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Collection Best of

4.9 out of 5 stars 15 customer reviews

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58th Annual GRAMMY Awards
Discover this year's nominees on CD and Vinyl, including Album of the Year, Artist of the Year, Best New Artist of the Year, and more. Learn more

Product Details

  • Audio CD (Dec 17 1999)
  • Number of Discs: 1
  • Format: Best of
  • Label: EMI Europe Generic
  • ASIN: B00000GAX2
  • Average Customer Review: 4.9 out of 5 stars 15 customer reviews
  • Amazon Bestsellers Rank: #91,179 in Music (See Top 100 in Music)
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1. Happy Ever After (Rain Forrest Mix)
2. Where Does The Time Go? ('98 Version)
3. Manhattan Skyline
4. Lock And Key
5. Porcelain
6. Girlfriend
7. Falling Forward
8. I Can't Help Myself
9. I Thought It Was You
10. East West
11. Killing Me Slowly
12. Kid
13. It Was Nothing That You Said
14. (Love Moves In) Mysterious Ways
15. Happy Ever After

Customer Reviews

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Top Customer Reviews

Format: Audio CD
Julia Fordham's "Collection" spans her first ten years as a renowned singer, like many for whom subtlety is her greatest virtue, went all but unrecognized in America. When her first album was released in 1988, critics clamored over its honesty and purity, and many compared her voice favorably to Annie Lennox and Anita Baker. The song "Happy Ever After" became an international hit and the video established Julia in America as a singer songwriter to watch.
Her second (and best) album, "Porcelain," continued in that vein, including another near hit in "Manhattan Skyline." It was during this tour that I saw her twice, one of those a showcase at the top of the World Trade Center where the audience included such admirers as Sting. Her vocal and expressive talents on stage won over a signifigant following, but despite some heavy muscle on behalf of her record company, the album only sold a modest amount. When the third album was being prepared, Julia recorded her first outside song, "Love Moves In Mysterious Ways." A great ballad written by Tom Snow and Dean Pitchford of "Footloose" fame and produced by Peter Asher (then riding high as a producer of Joe Jackson and 10,000 Maniacs), it was attached to the movie "The Fisherman's Wife." It was supposed to be the song that would lift Julia's "Swept" off the launch pad and make her an American Star. But when "Fisherman's Wife" failed to lure in movie goers and the song disappeared, it also seemed like Julia's record company lost interest.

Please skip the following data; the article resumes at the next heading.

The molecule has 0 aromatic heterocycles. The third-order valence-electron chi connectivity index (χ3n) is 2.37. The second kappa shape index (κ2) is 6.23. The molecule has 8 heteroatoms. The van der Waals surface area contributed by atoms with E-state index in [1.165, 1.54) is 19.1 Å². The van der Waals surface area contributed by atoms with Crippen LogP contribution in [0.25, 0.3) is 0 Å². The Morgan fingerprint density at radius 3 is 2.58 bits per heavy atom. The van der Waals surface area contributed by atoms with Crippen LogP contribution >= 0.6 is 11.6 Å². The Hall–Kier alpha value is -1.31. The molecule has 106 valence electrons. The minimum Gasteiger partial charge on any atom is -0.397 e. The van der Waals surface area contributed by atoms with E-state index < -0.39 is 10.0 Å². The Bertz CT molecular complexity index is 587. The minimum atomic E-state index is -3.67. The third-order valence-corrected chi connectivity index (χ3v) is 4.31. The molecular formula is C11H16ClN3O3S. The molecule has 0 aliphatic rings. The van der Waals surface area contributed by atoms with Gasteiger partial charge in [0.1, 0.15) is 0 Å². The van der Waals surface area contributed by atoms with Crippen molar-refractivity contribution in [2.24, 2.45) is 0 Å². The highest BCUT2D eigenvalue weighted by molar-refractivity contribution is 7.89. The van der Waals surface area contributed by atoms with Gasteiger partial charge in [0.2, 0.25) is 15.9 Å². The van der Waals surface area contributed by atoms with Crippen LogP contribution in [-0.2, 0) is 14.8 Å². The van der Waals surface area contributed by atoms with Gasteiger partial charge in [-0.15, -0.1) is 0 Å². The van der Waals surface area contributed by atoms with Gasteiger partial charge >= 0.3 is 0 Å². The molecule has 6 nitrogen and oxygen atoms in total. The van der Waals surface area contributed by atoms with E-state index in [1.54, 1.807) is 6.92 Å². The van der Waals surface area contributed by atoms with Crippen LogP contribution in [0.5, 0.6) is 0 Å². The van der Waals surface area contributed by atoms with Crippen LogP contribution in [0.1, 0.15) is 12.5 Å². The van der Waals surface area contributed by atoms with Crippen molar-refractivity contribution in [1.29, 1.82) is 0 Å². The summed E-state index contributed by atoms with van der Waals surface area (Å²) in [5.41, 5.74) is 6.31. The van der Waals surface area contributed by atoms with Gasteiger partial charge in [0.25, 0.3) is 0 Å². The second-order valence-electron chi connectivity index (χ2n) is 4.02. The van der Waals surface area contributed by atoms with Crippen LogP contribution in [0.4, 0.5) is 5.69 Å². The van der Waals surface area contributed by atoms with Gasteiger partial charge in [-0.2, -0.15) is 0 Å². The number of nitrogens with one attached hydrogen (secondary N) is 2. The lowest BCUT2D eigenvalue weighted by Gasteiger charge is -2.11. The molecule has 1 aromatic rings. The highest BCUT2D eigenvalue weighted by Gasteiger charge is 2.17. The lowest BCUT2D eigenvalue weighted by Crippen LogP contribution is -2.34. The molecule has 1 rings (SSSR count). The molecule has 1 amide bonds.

That left the very good "Falling Forward" and introspective "East West" albums to fend for themselves. As the songs here from those two discs suggest, both are worthy albums.
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Format: Audio CD
As an introduction to the late '80s/early '90s female singer/songwriters, this album surpasses everything that rivals it. Whilst it has all of the literacy and beauty that sets most female singer/songwriters apart from the often childish radio "love songs" and the vulgar rap and grunge of teenage radio, it does not possess the difficult themes of many other female singer/songwriters. Indeed, this absence of "mysterious" elements makes Fordham the most "traditional" of her era's singer/songwriters.
Yet, her beautiful, though often painful, voice and unmistakable sense of melody is just delightful to listen to throughout the album, and despite the fact that the lyrical themes are fairly easy to understand, they lack nothing in depth. Fordham's writing has a wonderful sense of capturing the difficulties of unrequited love, and she has such a beautiful voice that none of the songs fail to come home with precision. Her lyrics are always so heartfelt (even if they are often quite sad, even despairing in tone) that one can always identify with the characters in her songs in a way one cannot with most modern singer/songwriters and their often otherworldly themes.